Website performance is a combination of many different factors. But some affect the site much more than others. Because of this, focusing on a few key spots can lead to dramatic improvements, without lots of time or money.
Hosting is probably one of the biggest factors. The majority of the websites on the internet run on shared hosting services. And depending on the combined load of that shared hosting, the server your website lives on could have hundreds or even thousands of other websites with it.
This creates many variables in the load of the server at any given second. And if the hardware or memory allocated to each site is not enough, the website will suffer, along with the visitors.
Always choose the best possible hosting you can for your website. This is never the one spot you should go cheap and hope for the best.
I prefer to recommend hosting companies that provide dedicated resources, or virtual private servers. These are the fastest solution and rarely are you sharing with others.
Image sizes and compression
The next big win you can have for your site is image sizes. I have seen it time and again where website owners will upload new photos and not put any time into choosing the right size, cropping, or anything else.
This not only makes the website more bloated than it needs to be but also leads to bad experiences for the visitors. If they must load a large image in a space that a smaller one could do, you are wasting their time and bandwidth.
There are tools out there for WordPress that allow you to resize and compress the images, either at the time of upload or in advance of doing so. These tools tend to strip some of the extra data in the image, and many will create a near flawless compressed version while saving huge amounts of space and bandwidth.
I have seen sites with images that are 8 Mb on a page load. This is a horrible experience. I have also seen clean sites that save an average of 70% off their images. That means that they are sending potentially 70% less to their visitors.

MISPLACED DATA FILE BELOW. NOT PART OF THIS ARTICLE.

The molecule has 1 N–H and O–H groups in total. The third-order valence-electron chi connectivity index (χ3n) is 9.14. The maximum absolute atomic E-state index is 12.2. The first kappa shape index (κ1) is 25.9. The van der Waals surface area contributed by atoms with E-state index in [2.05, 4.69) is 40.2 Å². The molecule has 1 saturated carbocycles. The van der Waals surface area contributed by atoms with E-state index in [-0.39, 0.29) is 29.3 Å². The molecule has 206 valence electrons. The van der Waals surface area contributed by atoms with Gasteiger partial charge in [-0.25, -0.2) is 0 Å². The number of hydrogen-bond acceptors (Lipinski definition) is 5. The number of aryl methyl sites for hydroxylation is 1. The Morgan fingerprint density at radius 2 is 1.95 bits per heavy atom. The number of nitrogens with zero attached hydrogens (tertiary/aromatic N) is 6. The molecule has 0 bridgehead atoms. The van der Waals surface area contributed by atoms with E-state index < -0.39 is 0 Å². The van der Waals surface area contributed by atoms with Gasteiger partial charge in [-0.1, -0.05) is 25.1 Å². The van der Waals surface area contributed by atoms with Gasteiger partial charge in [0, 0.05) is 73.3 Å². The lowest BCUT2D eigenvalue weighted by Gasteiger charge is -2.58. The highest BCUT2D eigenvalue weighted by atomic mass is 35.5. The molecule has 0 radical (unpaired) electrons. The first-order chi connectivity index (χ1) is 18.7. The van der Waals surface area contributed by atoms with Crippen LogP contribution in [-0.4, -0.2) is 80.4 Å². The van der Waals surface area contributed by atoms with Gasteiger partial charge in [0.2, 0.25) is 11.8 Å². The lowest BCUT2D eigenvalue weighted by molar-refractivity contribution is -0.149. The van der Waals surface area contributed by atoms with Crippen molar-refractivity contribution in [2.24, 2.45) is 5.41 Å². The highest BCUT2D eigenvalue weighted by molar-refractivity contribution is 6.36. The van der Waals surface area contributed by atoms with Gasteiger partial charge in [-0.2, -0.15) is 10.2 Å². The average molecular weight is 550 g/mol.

My favorite tool for WordPress is ShortPixel.
Caching & Code Cleanup
The last method to speed up a site is not always the easiest to accomplish. Caching involves telling the guest browser that this file changes rarely, so download it, but don’t re-download it constantly. This saves the visitor time and data in one swoop.
Some of the tools will even create semi-static versions of pages so they serve even fewer files to the visitors. A good caching tool will also clean up the code and remove extra spaces or even unnecessary files from that page. This again decreases page size and creates a better user experience.
Lazy loading is another common feature that can improve the experience. This is the term used to describe when the page only loads pictures and videos that are in the visible section of the browser. By doing this, you are only loading items the user needs and nothing below that until they need it. If they only visit half the page, they only get half the photos.
The reason I say it is not always the easiest is that it relies on everything working well. In most cases, a well-tuned site can enable caching without any issues. But it can just as easily cause missing parts on a page for guests, or unusable parts for some users. The most common I see with this one is the mobile menu not loading or showing for mobile users.
The other big issue with caching is you are creating a semi-static site. This means eCommerce stores could end up with checkout pages not working, or items disappearing from the cart. Not a good experience for the owner or the guest.
If you are choosing a caching plugin, be sure to check with your hosting company to ask what they recommend and even allow. Some plugins are banned on some hosts because they can cause more problems with not only your site but others as well.
Website performance is not something that you should only care about for S.E.O. purposes. Sure, a well-tuned site will potentially help you rank better. But that should not be the main reason. It should be something you want to do to better your visitor’s experience.
When you take the time to make your site better, you improve others’ lives. Isn’t that the goal of most businesses anyway? And in doing so, often you will improve your bottom line.